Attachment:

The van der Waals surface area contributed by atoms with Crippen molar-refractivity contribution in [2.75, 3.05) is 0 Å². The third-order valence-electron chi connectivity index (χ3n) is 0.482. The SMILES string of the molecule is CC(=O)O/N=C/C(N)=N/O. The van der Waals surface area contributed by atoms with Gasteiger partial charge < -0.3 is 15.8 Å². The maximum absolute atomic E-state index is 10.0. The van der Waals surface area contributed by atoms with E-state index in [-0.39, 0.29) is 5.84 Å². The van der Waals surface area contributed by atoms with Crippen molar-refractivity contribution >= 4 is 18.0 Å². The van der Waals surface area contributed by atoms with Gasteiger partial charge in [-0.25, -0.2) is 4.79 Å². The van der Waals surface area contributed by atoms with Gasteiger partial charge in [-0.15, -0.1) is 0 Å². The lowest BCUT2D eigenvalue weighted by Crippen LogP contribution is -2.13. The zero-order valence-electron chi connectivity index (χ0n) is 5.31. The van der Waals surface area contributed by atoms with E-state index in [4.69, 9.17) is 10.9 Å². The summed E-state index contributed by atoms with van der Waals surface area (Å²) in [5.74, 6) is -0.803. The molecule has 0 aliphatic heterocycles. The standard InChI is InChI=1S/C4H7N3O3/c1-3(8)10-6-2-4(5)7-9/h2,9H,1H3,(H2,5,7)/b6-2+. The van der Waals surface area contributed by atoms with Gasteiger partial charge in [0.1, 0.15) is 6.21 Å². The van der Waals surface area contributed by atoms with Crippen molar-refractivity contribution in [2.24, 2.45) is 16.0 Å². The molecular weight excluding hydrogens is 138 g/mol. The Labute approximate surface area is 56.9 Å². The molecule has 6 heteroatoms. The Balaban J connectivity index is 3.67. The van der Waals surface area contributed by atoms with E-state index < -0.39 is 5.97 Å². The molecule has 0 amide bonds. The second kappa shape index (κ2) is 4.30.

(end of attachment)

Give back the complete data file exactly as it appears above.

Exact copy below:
The van der Waals surface area contributed by atoms with Crippen molar-refractivity contribution in [2.75, 3.05) is 0 Å². The third-order valence-electron chi connectivity index (χ3n) is 0.482. The SMILES string of the molecule is CC(=O)O/N=C/C(N)=N/O. The van der Waals surface area contributed by atoms with Gasteiger partial charge < -0.3 is 15.8 Å². The maximum absolute atomic E-state index is 10.0. The van der Waals surface area contributed by atoms with E-state index in [-0.39, 0.29) is 5.84 Å². The van der Waals surface area contributed by atoms with Crippen molar-refractivity contribution >= 4 is 18.0 Å². The van der Waals surface area contributed by atoms with Gasteiger partial charge in [-0.25, -0.2) is 4.79 Å². The van der Waals surface area contributed by atoms with Gasteiger partial charge in [-0.15, -0.1) is 0 Å². The lowest BCUT2D eigenvalue weighted by Crippen LogP contribution is -2.13. The zero-order valence-electron chi connectivity index (χ0n) is 5.31. The van der Waals surface area contributed by atoms with E-state index in [4.69, 9.17) is 10.9 Å². The summed E-state index contributed by atoms with van der Waals surface area (Å²) in [5.74, 6) is -0.803. The molecule has 0 aliphatic heterocycles. The standard InChI is InChI=1S/C4H7N3O3/c1-3(8)10-6-2-4(5)7-9/h2,9H,1H3,(H2,5,7)/b6-2+. The van der Waals surface area contributed by atoms with Gasteiger partial charge in [0.1, 0.15) is 6.21 Å². The van der Waals surface area contributed by atoms with Crippen molar-refractivity contribution in [2.24, 2.45) is 16.0 Å². The molecular weight excluding hydrogens is 138 g/mol. The Labute approximate surface area is 56.9 Å². The molecule has 6 heteroatoms. The Balaban J connectivity index is 3.67. The van der Waals surface area contributed by atoms with E-state index < -0.39 is 5.97 Å². The molecule has 0 amide bonds. The second kappa shape index (κ2) is 4.30.